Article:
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When Margaret Forster died, aged 77, a few weeks ago, my Twitter feed was full of people who were very sad about it, and talking about their favourites of her books. I’d never heard of her, but I was intrigued. One friend said that Significant Sisters should be given to every 16-year-old girl. So I looked up which of her books we had in the library – Diary Of An Ordinary Woman, and Isa and May – and asked which of them I should read first. Susan said this one, because she hadn’t read the other, which was a good enough reason for me.

Diary Of An Ordinary Woman is a novel in the form of an edited collection of diaries, kept by one woman over eighty years, starting in 1914. It covers the two world wars, the Cold War, the opposition to nuclear weapons and much more. A life as long as Millicent King’s is bound to be peppered with loss, and every one is painful, including the ones that she barely seems to grieve, circumstances having distanced her. She sees a lot, participates in major world events, is a pioneer without realising. It could have been real. As this review puts it, “Though Millicent never lived, this diary is an authentic record of how a century of English women were shaped – or, rather, distorted – by war. Anyone who cannot understand their mother or grandmother’s generation can discover here what caused their emotional restraint, their passion for collecting short pieces of string, their chronic inability to cook, and above all their commitment to us, our families and our children’s futures. This is fiction; yet this is true.” It is the patches, the gaps and the things left unsaid that make it so believable.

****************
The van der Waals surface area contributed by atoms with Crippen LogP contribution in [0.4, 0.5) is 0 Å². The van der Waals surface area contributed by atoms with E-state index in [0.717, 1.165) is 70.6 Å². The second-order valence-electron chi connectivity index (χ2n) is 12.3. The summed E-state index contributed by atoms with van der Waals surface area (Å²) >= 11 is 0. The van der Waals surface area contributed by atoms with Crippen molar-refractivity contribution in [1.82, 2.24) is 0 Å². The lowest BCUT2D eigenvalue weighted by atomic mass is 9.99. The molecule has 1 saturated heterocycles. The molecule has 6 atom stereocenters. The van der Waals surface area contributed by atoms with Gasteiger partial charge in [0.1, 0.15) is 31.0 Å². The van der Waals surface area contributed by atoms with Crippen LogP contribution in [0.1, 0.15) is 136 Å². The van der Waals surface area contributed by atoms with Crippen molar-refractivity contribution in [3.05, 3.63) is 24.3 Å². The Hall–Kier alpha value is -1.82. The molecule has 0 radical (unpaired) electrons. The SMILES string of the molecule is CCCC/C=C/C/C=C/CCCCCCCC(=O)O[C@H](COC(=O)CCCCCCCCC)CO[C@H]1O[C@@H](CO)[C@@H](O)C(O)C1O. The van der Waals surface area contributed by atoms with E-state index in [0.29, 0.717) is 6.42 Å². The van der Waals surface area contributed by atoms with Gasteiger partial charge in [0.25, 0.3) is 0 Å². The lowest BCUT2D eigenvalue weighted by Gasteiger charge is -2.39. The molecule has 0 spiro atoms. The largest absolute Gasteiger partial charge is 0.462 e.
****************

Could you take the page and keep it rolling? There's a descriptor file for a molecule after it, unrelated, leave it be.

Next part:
I took a while reading this, having got myself in reading fug, and also pausing to read Dumplin’, but I really did love it, and I’m looking forward to reading Isa and May. I’m also glad that it took me so long, because a woman saw me reading it on the train this week: her daughter-in-law had recommended it, and she wanted to know whether it was any good. As a London commuter, I don’t often talk to people on public transport, so it made a lovely change to have that conversation, which I would not have had without reading this.

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